Christopher Hitchens speculates in this Slate article on the chances that Al Gore may yet make a run for president in 2008. At the heart of the speculation is the idea that Gore looks like getting a Nobel Peace Prize next month.
So, and if I am right, the former vice president will then complete a year in which An Inconvenient Truth has been awarded an Oscar and he has authored a best seller. Roll it round your tongue again: an Oscar, a best seller, and a Nobel Prize in the space of 12 months or so. Not bad. And meanwhile, the field of Democratic candidates looks—how shall one put it?—a trifle etiolated.
I happen to like the 50 cent word ‘etiolated’ but it’s linked to a dictionary in the original because it is pretty obscure. Anemic will do as a substitute and it makes the point that by making the campaign for president longer we are seeing the early runners wear themselves out. They are suffering from overexposure which creates an opportunity for ‘late’ entrants to be perceived as potential winners – at least initially. This has already happened on the Republican side with Giuliani, McCain and Romney battling for a year and after months of speculation Fred Thompson entering the race. Its too soon to say how that will turn out, but the clear precondition for Thompson’s run was the lack of a candidate who really appealed to conservatives.
I think the Democratic race is a little different. We already have candidates running to the left of Hillary and they have not been able to get in front of her. I don’t think Gore is the candidate to stop her. There will always be people who for one reason or another don’t like Hillary, but she represents the center of the Democratic party and is the natural inheritor of the work Bill Clinton did on developing a genuinely new post Reagan politics for the Democratic party. Tony Blair took that process further in the UK and I think Hillary wants to do the same in the US. This work of creating a neo-left still has a long way to go and the argument between the left and center within the party will take some time to work itself out. David Brooks in his latest NY Times Op Ed The Center Holds believes the center is winning:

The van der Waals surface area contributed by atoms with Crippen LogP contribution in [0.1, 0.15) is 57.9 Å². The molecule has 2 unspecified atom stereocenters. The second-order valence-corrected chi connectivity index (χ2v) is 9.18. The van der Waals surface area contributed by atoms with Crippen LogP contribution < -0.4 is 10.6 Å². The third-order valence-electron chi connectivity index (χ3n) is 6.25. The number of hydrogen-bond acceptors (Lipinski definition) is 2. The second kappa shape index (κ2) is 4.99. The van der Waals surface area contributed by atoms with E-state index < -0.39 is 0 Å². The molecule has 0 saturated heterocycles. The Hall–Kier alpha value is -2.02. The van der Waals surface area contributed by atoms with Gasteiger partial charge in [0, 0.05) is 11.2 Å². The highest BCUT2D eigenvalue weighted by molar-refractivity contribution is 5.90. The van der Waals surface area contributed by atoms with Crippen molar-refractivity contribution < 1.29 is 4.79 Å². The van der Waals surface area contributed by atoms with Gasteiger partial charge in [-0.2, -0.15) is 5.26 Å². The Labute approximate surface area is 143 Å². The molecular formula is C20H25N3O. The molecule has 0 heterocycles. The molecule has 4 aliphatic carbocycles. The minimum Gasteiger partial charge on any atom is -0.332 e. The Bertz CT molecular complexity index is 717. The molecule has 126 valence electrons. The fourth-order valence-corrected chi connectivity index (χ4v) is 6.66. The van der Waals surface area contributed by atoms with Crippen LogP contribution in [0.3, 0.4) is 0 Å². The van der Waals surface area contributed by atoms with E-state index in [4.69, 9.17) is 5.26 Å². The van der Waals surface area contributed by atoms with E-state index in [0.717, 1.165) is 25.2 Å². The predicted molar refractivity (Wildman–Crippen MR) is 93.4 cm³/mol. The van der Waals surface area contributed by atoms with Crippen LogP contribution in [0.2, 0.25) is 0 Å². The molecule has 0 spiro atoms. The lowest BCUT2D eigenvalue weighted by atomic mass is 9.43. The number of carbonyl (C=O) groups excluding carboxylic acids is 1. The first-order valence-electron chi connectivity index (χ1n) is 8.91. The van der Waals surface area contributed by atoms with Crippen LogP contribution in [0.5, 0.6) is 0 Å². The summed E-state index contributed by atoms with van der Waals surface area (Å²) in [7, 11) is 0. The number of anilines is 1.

Clinton has established this lead by repudiating the netroots theory of politics. As the journalist Matt Bai makes clear in his superb book, “The Argument,” the netroots emerged in part in rebellion against Clintonian politics. They wanted bold colors and slashing attacks. They didn’t want their politicians catering to what Markos Moulitsas Zúniga of the Daily Kos calls “the mythical middle.”
But Clinton has relied on Mark Penn, the epitome of the sort of consultant the netroots reject, and Penn’s approach has been entirely vindicated by the results so far.
In a series of D.L.C. memos with titles like “The Decisive Center,” Penn has preached that while Republicans can win by appealing only to conservatives, Democrats must appeal to centrists as well as liberals. In his new book, “Microtrends,” he casts a caustic eye on the elites and mega-donors of both parties who are out of touch with average voter concerns.
While I hope the center is holding, the Democratic party is still long way from building that new consensus. In particular, it is all over the place on national security and the war in Iraq, and the uncertainty that generates is the Republican presidential candidate’s biggest asset. I agree with Hitchens the chance to run is still available if Gore wants to take it up, but I think there he will be perceived as more of a single issue candidate now because of his environmental advocacy. I believe Gore’s best chance was 2004 when Bush was vulnerable and all those ‘Redefeat Bush’ bumper stickers would have really energized the Democrats in a way Kerry never could.